CDs and the Scarcity Principle

By Richard Menta 8/23/03

Several years back I went with a friend of mine to purchase a diamond engagement ring. Without going into the details he did his homework, buying from a reputable wholesaler in the Empire State Building and then having it appraised by a reputable gemologist immediately after making the purchase. The gemologist said, to him "you can buy a diamond for me anytime" letting my friend know he got what he paid for. What he got was not a flawless, but a nearly flawless one-carat stone. He paid $7,500 for it plus $150 for the setting. The gemologist appraised it at over $14,000 retail.

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That's a lot of money, but we all know that diamonds are extremely valuable. They are valuable because they are so rare.

The truth is diamonds are not rare at all, they are quite plentiful. Prices are high because a cartel controlled by DeBeers, has managed to dominate the world market, hoarding these frankly common gems to keep prices artificially, and extraordinarily, inflated.

DeBeers has managed to create a false scarcity of a product, limiting distribution with an iron fist and multiplying profits several thousand fold.

Their days are limited though. A recent article in Wired titled "The New Diamond Age" alerts us that two companies have reached a breakthrough in man-made diamonds. Their product is chemically and structurally the same as a DeBeers product because it is the same. They are real diamonds, produced in a lab yes, but true diamonds nonetheless.

The destination for these artificial diamonds is not the fingers of fiancées around the world, but the chip industry. An industry that diamond microchips are destined to revolutionize. The price they plan to sell a pure, flawless diamond? Only $5.00 per carat.

Big difference, huh.

DeBeers illustrates the extreme in pricing, but it is not the only cartel out there. When consumers complain that the price of a CD is too high it is because they are. No less than the US Department of Justice has labeled the record industry a cartel. Like DeBeers they have managed to control production, output, and distribution to keep prices artificially high.

The big players continually buy out or squash competition to reduce the playing field, limiting most business to the five colluding multi-national conglomerates to set up and maintain an atmosphere ideal for false scarcity. This is the ultimate goal of all of their actions. For example, the big five have colluded to oversee a reduction of new artist releases. These releases have dropped by 20% since 1998 (the year before Napster's birth). The fewer new artists, the greater the scarcity. The greater the scarcity, the easier it is to raise prices every year.

No longer scarce

Music is not scarce anymore. We can thank the P2P services for this. They make music widely available and affordable, giving the masses open access to contemporary culture as well as songs that have moved past generations. Music the industry wants you to now pay twenty bucks a CD for. Music they want priced at a point that intentionally limits you to only a few CDs a year for maximum profits.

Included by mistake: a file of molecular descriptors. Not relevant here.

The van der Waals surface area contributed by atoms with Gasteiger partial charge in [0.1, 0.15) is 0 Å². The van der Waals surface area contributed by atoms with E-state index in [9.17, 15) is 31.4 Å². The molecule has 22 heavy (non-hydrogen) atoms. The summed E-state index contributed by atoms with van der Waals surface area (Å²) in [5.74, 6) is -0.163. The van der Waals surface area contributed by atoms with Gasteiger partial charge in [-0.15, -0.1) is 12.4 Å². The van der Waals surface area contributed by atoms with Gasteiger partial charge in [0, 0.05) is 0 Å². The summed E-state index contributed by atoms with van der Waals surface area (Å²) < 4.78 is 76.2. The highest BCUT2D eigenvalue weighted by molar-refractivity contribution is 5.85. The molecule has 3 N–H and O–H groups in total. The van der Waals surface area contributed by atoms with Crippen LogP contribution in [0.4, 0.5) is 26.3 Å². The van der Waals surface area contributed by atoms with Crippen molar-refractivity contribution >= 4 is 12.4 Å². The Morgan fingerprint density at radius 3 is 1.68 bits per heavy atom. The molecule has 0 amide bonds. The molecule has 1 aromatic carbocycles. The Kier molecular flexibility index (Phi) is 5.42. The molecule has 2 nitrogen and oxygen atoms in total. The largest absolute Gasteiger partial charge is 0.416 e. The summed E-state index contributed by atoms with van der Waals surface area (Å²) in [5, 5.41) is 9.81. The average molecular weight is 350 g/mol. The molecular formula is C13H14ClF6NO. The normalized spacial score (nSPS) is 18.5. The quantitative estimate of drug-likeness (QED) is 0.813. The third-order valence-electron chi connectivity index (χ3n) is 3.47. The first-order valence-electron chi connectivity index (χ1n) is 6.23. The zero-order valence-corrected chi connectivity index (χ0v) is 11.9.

CDs are still riding on the scarcity principal. Today the record companies self-righteously scream that their products are worth twenty dollars a CD and they say even that is a bargain.

It isn't.

My friend will forever say that the ring he bought his wife is worth between $7,000 and $14,000. Sure, that is what he paid for it and today that is what it will sell for. A few years from now I will be able to by a better stone for $5.00. As for the companies making those $5.00 stones, they expect to make a fortune at that price point.

So tell me should the governments of the world come to DeBeers rescue because that company can no longer sustain the scam? Likewise, why should the US Congress bail out the record conglomerates, because it has become harder for them to cheat the consumer?

Congress is told by the Record Industry Association of America (RIAA) that file trading is theft. In reality the P2P services bring balance to a system long unfairly tilted to favor the supplier. Records are still selling in a world where 60 millions US citizens file trade. A recent Nielsen/NetRatings poll shows file trading actually helps sales.

But file trading also will keep the record companies in check. The rules have changed and the days of excess profits are numbered. The record industry needs to adjust.

If the existing record industry cannot adjust, someone new will come in to take their place and - like makers of $5.00 diamonds - will profit handily not by intentionally restricting sales, but through volume.


Other MP3 stories:
Gateway Digital Music Player
Copyrights: Two-thirds of Adult File Traders Couldn't Care Less.
Rumor: The iPod Movie Player

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